Evidence consistently links psychiatric symptoms, reduced neurocognitive functioning (NCF) and sleep problems to the initiation of a wide range of risk behaviours. Less is known, however, about the associations between sleep problems with psychiatric symptoms and NCF among early adolescents yet to engage in substance use.
The present study examined baseline data from an ongoing prospective study of 529 youth aged 10‐12 years who completed a battery of instruments measuring symptom counts for four psychiatric disorders, performance on six tests of NCF and five types of sleep behaviour on week days. We used latent class analysis to classify the 473 substance‐naïve youth into subtypes characterized by probabilistic patterns of psychiatric symptoms and poorer NCF.
Four subtypes emerged: normative (24% of the sample); nonspecific mental health symptoms (27%); lower neurocognitive function (24%) and comorbid psychiatric symptoms and lower neurocognitive function (25%). In a multivariable latent regression model, three or more sleep arousals per night, sleep phase of two or more hours and sleep latency of 20 minutes or more were significantly associated with the two classes having higher symptom counts. Lack of family support was significantly associated with the two classes having lower neurocognitive function and comorbid psychiatric symptoms.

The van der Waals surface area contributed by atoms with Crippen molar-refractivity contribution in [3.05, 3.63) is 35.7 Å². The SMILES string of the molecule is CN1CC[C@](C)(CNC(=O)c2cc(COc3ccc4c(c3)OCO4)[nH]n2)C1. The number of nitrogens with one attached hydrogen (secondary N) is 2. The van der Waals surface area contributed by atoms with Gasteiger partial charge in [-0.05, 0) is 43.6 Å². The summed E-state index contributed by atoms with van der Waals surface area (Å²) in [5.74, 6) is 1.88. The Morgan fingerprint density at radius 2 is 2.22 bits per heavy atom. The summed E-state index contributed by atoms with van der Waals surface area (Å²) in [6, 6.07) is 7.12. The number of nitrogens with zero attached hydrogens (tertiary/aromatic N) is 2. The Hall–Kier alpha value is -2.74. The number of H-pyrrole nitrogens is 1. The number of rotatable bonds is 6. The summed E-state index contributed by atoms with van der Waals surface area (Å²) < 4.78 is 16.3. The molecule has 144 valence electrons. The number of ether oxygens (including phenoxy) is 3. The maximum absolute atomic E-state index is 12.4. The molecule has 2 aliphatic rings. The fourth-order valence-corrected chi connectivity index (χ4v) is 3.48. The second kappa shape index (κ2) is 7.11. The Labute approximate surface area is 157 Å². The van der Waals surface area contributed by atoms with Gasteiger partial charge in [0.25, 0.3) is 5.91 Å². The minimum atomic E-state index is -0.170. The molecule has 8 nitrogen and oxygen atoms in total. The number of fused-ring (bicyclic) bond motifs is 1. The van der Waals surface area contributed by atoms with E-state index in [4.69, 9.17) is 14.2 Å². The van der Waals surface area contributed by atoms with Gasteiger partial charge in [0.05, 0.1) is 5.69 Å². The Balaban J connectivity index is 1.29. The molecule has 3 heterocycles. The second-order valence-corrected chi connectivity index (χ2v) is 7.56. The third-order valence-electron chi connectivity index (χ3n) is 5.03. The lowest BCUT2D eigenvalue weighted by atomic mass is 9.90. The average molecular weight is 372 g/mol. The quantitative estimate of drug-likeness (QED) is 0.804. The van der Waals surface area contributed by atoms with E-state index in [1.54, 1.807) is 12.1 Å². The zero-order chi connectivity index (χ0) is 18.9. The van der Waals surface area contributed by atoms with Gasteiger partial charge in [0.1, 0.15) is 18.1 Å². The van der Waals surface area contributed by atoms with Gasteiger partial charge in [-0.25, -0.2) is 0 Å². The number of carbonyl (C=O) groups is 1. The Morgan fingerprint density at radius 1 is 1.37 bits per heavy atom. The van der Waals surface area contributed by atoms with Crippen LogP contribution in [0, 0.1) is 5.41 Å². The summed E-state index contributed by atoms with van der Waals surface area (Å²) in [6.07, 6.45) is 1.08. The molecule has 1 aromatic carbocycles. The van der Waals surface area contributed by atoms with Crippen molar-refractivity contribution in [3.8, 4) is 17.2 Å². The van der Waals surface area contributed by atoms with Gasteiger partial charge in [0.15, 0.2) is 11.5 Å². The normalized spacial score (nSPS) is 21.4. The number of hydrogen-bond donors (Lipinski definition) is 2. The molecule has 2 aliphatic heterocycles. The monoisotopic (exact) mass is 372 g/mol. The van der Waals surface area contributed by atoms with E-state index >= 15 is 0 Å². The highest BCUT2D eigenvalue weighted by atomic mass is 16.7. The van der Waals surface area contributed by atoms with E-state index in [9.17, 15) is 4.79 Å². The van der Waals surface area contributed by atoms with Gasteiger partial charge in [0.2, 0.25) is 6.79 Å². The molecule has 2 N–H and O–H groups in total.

The youth subtypes in this study provide an important baseline characterization to subsequently understand how these neuropsychiatric relationships may change when substance use and other risk behaviours develop during adolescence. Implications for preventing and treating sleep problems associated with psychiatric comorbidity and neurocognitive dysfunctions are discussed.